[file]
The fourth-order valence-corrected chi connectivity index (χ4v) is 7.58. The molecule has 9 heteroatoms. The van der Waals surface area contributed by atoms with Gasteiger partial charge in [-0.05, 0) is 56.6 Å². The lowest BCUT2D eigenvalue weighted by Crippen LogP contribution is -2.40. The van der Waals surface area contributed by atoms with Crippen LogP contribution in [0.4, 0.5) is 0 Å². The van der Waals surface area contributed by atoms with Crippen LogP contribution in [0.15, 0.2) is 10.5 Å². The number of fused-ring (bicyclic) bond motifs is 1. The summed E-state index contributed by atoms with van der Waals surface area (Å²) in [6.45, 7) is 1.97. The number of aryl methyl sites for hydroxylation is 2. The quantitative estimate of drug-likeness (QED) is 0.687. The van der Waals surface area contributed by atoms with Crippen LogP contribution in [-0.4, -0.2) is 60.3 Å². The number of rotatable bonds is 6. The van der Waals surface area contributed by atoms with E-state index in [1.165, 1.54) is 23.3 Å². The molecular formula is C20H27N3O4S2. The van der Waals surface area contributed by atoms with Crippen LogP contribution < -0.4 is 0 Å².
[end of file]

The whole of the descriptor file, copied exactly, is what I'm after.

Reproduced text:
The fourth-order valence-corrected chi connectivity index (χ4v) is 7.58. The molecule has 9 heteroatoms. The van der Waals surface area contributed by atoms with Gasteiger partial charge in [-0.05, 0) is 56.6 Å². The lowest BCUT2D eigenvalue weighted by Crippen LogP contribution is -2.40. The van der Waals surface area contributed by atoms with Crippen LogP contribution in [0.4, 0.5) is 0 Å². The van der Waals surface area contributed by atoms with Crippen LogP contribution in [0.15, 0.2) is 10.5 Å². The number of fused-ring (bicyclic) bond motifs is 1. The summed E-state index contributed by atoms with van der Waals surface area (Å²) in [6.45, 7) is 1.97. The number of aryl methyl sites for hydroxylation is 2. The quantitative estimate of drug-likeness (QED) is 0.687. The van der Waals surface area contributed by atoms with Crippen LogP contribution in [-0.4, -0.2) is 60.3 Å². The number of rotatable bonds is 6. The van der Waals surface area contributed by atoms with E-state index in [1.165, 1.54) is 23.3 Å². The molecular formula is C20H27N3O4S2. The van der Waals surface area contributed by atoms with Crippen LogP contribution < -0.4 is 0 Å².